“Why don’t I see my VLAN traffic?”  was the question one of our customers asked me the other day. Although other Cisco models were exporting flows properly, it seemed that all of his Cisco 7600s were under reporting traffic.

Cisco Systems 7600 router options

I knew then that it was some kind of configuration issue that was preventing Scrutinizer from receiving all the flows from his VLANs as he was getting some flows, but not all. All we saw were a few ICMP conversations (ping) and a very small amount of EIGRP traffic.

I asked if this was a pure router or if there was switching involved. He said “pure router”. I was intrigued, so we launched a GotoMeeting to check out his config.

I looked at our Netflow configuration page, but didn’t see anything relating to the 7600s in particular (which we will update).

We reviewed his Cisco router configuration and it looked good at first. He had the export destination, version, and timeout entries. He also had the IP flow ingress command on all of his interfaces. This router does not accept the ip route-cache flow command, only the ip flow ingress .

I decided to go back to the basics and confirm the symptom which was VLANs understating utilization. Luckily, he had reports created in the Denika SNMP Performance Trender for SNMP Reporting on the same ports. This was huge because it allowed me to verify which interfaces were under reporting. His VLANs were in fact transferring much more traffic than what Scrutinizer was seeing in the NetFlow packets. I decided to confirm the claim that it was only his VLANs under reporting and guess what? It wasn’t. I found two physical interfaces that were also understating utilization. I knew then that we were missing something with the global commands.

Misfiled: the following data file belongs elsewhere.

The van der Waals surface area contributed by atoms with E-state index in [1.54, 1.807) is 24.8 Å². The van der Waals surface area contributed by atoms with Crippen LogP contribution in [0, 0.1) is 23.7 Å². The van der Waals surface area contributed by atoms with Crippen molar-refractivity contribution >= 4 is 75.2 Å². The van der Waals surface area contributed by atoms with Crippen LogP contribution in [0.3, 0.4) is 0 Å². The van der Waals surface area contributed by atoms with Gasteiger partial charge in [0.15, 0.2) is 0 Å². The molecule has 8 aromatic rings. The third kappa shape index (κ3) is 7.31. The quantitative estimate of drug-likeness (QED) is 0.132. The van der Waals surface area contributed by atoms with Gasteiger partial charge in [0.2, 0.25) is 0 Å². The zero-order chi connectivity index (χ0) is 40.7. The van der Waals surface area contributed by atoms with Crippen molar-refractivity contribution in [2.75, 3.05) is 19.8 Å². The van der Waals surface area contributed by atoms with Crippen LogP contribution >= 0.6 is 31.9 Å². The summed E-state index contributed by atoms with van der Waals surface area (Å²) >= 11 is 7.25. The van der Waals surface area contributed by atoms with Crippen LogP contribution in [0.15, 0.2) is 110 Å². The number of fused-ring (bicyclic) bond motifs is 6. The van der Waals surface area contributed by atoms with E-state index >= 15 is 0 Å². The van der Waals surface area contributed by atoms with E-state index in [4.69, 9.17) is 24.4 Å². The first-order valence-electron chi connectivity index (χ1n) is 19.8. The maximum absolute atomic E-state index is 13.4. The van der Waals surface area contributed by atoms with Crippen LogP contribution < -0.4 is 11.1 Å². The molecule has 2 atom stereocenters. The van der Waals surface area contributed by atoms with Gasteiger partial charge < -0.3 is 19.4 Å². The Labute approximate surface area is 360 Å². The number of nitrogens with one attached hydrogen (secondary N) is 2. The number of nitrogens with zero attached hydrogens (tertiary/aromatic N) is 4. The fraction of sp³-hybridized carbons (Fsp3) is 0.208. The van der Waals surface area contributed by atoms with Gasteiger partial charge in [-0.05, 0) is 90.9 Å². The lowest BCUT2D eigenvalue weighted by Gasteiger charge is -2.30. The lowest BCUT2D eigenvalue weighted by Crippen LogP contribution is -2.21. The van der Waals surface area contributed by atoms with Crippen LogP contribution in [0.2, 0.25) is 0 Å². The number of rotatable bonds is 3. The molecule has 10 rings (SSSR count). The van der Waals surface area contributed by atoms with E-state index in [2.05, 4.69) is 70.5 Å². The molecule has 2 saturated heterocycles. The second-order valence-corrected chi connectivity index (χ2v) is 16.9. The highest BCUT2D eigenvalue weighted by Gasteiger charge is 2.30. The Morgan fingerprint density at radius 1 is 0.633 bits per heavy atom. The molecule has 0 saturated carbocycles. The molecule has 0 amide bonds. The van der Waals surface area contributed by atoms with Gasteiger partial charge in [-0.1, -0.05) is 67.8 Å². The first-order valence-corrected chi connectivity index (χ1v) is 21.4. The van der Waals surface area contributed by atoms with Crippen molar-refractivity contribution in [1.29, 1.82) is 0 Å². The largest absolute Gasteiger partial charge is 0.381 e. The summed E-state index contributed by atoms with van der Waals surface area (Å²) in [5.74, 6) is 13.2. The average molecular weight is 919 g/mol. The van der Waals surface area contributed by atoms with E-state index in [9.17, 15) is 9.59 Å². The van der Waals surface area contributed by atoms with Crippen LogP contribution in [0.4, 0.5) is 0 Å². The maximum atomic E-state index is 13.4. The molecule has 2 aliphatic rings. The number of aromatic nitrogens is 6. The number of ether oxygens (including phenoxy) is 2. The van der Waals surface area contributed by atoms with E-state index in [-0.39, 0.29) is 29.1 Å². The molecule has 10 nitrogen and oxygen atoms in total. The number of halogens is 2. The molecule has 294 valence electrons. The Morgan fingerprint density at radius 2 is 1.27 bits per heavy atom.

We went back and reviewed his global commands and again everything looked okay until I checked the Cisco 7600 Series Configuration Guide. Here’s an excerpt from that document:

Configuring Per-Interface NetFlow and NDE
Following is a summary of the steps you must perform to configure per-interface NetFlow and NDE on Cisco 7600 routers. Detailed procedures for each step are provided in the sections later in this chapter.

1. If you plan to export NetFlow statistics, globally enable NDE on the router by issuing the following commands:

configure terminal
ip flow-export destination
ip flow-export version
mls nde sender version

2. Enable NetFlow on individual interfaces by issuing the following commands:

configure terminal
interface
ip flow ingress

Ok, it looks like we’re missing the “mls nde sender version” line.  The options were version 5 or 7, and so we chose 5 to match the export version (netflow v5) and the utilization immediately shot up. We did one final check to compare the SNMP port utilization reports to NetFlow Port utilization and it closely matched.

So don’t forget to add the mls nde sender line in your 7600 configuration, or you won’t get the right numbers.

 

Steve Cunha author pic

Steve

Stephen joined Plixer in 2011. Steve’s efforts over the years have helped many customer gain better Visibility and Network Analytics. With more than 5 years of successful technology consultation, Steve has become a thought leader, focusing on how Scrutinizer can be part of a system incorporating other solutions such as Gigamon, Statseeker, Uptime, InfoBlox and Splunk. Firm believer that most organizations will have a larger SDN implementation and greater leveraging the Cloud in the next few years. Steve resides in Scarborough, ME with his wife and two sons.

Related

Leave a Reply